Hans (in the mailbox) asked me whether I was in Provence because it wasn't hot enough for me in Barcelona. Turning the phrase round I would prefer to say that I am back in Barcelona since it wasn't hot enough for me in Provence. At least that's what it feels like. One way or another, one thing is sure: this summer it's hot, and a lot hotter than I can remember recently. This notwithstanding the fact that yesterday it rained heavily here, and rain always freshens the air and clears up all that pollution a bit.
Talking about this puts me in mind of the Harry Truman thing about "If you can't stand the heat, get out of the kitchen" (and sure, cooking at this time of year is something of a problem) because looking at the economics press it does look like things are about to start getting pretty hot for me in every sense. Everyone (except Brad, except Stephen Roach, except (perhaps) Paul Krugman, except........) seems utterly convinced that the US recovery is well underway. I still beg to differ. It's not that I don't believe the numbers, some things have clearly improved. The problem is simply whether this is sustainable. My justification for this posture has been repeated so many times that even I am getting bored with it: Europe and Japan are effectively down (or at best flat - demographic thesis), the US is better placed being both more immigrant friendly and having made better use of the productivity gains to be found in the ICT revolution, but, the US economy has important structural problems. In particular it is effectively exporting jobs through outsourcing without having discovered a new 'winning' sector which can replace the traditional industrial one to pay for the imports, and so it has an important trade deficit. Services, which now constitute over 70% of the US economy are largely non-tradeable, and even where they become so (accounting, medical records, customer support, routine software........) as Stephen Roach has indicated, they become liable to global outsourcing.
Normally, as Roach also suggests, the answer to this would be a currency 'correction', but it is precisely here that we find the structural problem of Europe and Japan. Neither the euro nor the yen are in any position to accept the load that this correction implies, and the Chinese yuan is neither ready or willing to do so. In this context Andy Xie is surely right, the Chinese government should use China's relatively favourable economic situation to address the parlous state of its banking and financial system. So, in a growth starved world, eyes turn to the US as consumer of last resort, and to the dollar as the best currency in what is effectively a bad lot. The result: a US economy which is capable of generating substantial productivity gains whilst not generating any substantial increase in employment and business investment. Hence the economy grows more slowly than it's capacity, hence the output gap, and hence the doubts about sustainability. So, to end with another Truman wonder, 'the buck stops here'.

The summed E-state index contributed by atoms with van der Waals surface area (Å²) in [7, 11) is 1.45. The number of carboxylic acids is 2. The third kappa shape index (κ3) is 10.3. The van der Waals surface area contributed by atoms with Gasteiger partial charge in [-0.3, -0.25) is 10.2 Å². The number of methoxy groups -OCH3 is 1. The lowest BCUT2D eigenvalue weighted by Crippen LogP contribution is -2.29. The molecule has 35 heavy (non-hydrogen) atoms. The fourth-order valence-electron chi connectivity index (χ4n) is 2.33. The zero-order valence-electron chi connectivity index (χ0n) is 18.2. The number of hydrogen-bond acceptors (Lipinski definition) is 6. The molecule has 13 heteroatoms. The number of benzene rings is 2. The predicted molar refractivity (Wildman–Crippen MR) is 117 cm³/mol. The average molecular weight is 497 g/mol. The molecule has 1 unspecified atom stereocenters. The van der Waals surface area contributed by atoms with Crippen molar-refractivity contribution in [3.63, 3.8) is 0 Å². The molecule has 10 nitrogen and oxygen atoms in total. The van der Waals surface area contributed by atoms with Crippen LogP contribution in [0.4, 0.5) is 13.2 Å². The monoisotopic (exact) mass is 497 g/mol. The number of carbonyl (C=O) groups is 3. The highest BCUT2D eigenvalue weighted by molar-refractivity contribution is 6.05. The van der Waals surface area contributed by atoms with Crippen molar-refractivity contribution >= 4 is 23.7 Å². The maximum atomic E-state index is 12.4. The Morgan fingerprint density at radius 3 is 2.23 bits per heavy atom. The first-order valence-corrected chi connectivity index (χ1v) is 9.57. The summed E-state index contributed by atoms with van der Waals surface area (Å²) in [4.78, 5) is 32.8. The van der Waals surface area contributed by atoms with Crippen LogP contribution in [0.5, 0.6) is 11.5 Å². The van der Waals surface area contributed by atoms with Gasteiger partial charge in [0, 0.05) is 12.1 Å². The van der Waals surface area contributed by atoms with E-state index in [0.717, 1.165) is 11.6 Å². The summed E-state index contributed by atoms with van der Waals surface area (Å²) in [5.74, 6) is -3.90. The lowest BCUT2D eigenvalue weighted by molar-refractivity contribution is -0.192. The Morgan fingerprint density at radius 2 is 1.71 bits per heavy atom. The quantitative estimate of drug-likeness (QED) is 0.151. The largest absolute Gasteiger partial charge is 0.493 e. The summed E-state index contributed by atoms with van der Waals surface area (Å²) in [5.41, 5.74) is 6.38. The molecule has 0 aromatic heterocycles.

The dollar may rise in Asia as traders and economists speculate that reports this week will add to evidence U.S. economic growth is accelerating. An index of leading U.S. economic indicators probably rose for a fourth month in July and home construction held near the strongest pace in 17 years, reports this week will probably show, based on surveys of economists by Bloomberg News.
The dollar traded at $1.1243 per euro at 9:55 a.m. in Tokyo from $1.1265 late Friday in New York. The U.S. currency was little changed at 119.21 yen. The University of Michigan's consumer sentiment, which was delayed to tomorrow from Friday because of power failures in New York and parts of the Midwest, may rise in August to 91.5 from 90.9, based on the median of 53 forecasts in a Bloomberg News survey. "There's evidence the U.S. economy is growing faster than Europe and Japan, making it easier for the dollar to rise,'' said Minoru Shioiri, senior manager of the treasury and foreign exchange division in Tokyo at Mitsubishi Securities Co., the brokerage unit of Japan's third-biggest bank. Shioiri has bought dollars against the euro, expecting the U.S. currency to rise to $1.1050 per euro by the end of this month.
The Conference Board's gauge of how the economy will perform over the next three to six months is expected to rise 0.4 percent for last month, according to the median of 39 estimates in a Bloomberg News survey. Construction companies broke ground on 1.79 million new homes at an annual pace in July, the Commerce Department is expected to report tomorrow, according to the median of 45 forecasts. The 1.705 million homes started in 2002 were the most since 1986.